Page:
Following a quick discussion with an agency owner, you hesistantly transfer a large sum of lindens to their account. Now it is their turn to come up with the goods, but exactly what can you expect and will this really be a positive return on your investment? The age-old discussion about whether or not to pay for the promotion of your business and professional model training has reared its ugly head again. I was just on an SL blog, which made inaccurate statements about the industry, its professionals and less than accurate statements about the agency and its operations. The agency has also received a large number of queries from people about the value a fashion agency adds to their business and careers, so we wanted to open the door on the world of SL fashion marketing and promotion to help people understand a bit more about agencies and their contribution to the industry.
Before delving into any depth, I felt it appropriate to make the distinction between a modeling agency and a fashion agency – This is a question we get asked a lot and that people who do not really know the business struggle with. A modeling agency is an enterprise that scouts, grooms, markets, books and earns a % of the models fees in return for their hard work. Generally modeling agencies do not organise events – they identify and assign resources to jobs – models/actors and so on. They are the Kelly or the Adecco or the Manpower of the fashion industry.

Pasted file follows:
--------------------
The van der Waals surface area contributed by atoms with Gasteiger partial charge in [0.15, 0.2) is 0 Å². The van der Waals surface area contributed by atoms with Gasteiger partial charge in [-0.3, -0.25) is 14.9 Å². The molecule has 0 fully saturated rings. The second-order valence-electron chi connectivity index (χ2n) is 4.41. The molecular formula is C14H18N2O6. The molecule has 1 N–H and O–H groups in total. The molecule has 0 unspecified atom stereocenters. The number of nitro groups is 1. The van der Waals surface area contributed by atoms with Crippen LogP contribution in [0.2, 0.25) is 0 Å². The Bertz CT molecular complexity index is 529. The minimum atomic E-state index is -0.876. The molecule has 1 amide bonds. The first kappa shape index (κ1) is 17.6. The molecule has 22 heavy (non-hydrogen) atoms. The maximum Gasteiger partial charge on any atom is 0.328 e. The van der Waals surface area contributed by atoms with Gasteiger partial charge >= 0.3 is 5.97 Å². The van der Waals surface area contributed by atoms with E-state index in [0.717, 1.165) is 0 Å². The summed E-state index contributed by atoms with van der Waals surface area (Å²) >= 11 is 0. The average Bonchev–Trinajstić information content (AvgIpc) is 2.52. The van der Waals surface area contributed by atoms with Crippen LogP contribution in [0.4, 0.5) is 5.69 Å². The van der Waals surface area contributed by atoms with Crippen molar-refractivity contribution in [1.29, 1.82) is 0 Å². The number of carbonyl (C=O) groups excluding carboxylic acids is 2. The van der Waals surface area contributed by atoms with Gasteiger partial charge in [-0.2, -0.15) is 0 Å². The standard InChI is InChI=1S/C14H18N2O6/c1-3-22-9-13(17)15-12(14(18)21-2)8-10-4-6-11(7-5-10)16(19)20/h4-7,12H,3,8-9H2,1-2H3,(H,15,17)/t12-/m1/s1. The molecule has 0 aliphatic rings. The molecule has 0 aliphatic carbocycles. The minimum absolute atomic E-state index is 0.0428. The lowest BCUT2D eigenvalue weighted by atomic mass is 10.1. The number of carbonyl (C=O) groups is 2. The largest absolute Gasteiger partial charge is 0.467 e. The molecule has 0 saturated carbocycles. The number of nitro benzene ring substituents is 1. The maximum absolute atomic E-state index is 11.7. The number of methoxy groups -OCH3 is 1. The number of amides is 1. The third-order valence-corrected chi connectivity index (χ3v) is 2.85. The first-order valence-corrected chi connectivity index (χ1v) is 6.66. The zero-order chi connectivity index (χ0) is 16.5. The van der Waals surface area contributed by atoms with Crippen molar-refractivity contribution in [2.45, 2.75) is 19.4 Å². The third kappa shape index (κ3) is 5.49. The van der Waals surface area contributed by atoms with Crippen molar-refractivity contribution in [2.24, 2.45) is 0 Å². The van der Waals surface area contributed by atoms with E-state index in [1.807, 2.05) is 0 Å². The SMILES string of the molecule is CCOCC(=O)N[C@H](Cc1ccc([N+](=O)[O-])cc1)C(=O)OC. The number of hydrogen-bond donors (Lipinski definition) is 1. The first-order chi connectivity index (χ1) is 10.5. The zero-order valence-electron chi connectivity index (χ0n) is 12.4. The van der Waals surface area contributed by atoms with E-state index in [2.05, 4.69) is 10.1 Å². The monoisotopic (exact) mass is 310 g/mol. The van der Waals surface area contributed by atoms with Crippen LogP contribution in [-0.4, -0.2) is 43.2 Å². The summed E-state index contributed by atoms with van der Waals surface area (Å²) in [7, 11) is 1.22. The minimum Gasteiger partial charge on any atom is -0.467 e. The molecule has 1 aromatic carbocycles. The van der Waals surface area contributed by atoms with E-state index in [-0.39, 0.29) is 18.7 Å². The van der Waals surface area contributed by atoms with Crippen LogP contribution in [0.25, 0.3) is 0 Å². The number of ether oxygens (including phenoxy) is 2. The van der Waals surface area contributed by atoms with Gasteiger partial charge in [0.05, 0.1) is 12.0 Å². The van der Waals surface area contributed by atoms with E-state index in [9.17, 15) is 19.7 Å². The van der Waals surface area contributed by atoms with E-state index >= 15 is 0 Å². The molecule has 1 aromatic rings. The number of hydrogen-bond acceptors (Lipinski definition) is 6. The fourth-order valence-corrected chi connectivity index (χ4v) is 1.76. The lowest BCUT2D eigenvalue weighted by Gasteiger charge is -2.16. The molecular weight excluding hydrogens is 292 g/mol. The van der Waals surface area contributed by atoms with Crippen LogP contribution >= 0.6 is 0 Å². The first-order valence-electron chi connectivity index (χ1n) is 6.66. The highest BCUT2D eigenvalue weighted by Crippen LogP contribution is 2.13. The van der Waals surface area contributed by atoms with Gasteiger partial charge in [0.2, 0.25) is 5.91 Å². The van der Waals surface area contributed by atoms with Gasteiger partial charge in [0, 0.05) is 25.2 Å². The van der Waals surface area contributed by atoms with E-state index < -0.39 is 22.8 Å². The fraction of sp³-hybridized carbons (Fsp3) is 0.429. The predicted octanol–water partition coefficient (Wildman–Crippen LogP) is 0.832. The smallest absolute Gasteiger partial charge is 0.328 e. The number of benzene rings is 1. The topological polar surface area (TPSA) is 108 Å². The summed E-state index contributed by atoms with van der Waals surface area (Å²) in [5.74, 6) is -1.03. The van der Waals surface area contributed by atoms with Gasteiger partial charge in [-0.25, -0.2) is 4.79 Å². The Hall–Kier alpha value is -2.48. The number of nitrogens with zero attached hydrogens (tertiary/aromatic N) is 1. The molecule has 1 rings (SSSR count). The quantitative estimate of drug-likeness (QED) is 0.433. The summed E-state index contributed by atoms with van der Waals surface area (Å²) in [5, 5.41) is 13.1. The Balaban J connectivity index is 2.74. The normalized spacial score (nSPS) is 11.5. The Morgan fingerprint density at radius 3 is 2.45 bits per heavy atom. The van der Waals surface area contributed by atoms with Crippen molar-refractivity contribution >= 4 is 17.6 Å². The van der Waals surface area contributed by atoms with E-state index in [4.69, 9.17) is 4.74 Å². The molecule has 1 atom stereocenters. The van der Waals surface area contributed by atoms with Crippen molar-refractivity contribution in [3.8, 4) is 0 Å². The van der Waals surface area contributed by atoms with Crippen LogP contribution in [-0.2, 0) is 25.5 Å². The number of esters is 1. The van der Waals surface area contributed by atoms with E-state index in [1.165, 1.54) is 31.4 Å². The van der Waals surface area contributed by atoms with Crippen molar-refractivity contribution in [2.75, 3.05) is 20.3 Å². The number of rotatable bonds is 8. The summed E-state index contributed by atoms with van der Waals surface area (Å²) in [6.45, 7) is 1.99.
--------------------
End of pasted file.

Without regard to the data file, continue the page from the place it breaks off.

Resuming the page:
A fashion (promotion) agency on the other hand should be thought of as a PR and promotions agency focusing on fashion as a tool and an outlet – think PR, think promotion, marketing, brand recognition and sales. A fashion PR agency represents its clients – models, fashion designers and other corporations who either use PR to promote fashion or use fashion to get PR. A fashion agency exists to promote your work and every action they perform on a client’s behalf must be in line with that notion. In return for the promotion of fashion or your brand through fashion, they charge a fee.
The Ewing Fashion Agency is a fashion PR & Promotions agency, consisting of a number of departments and disciplines.
This above screen shot is taken from the agency’s organisation chart on our staff HR database. What it doesn’t show is the section on internal events – please see the next screen shot.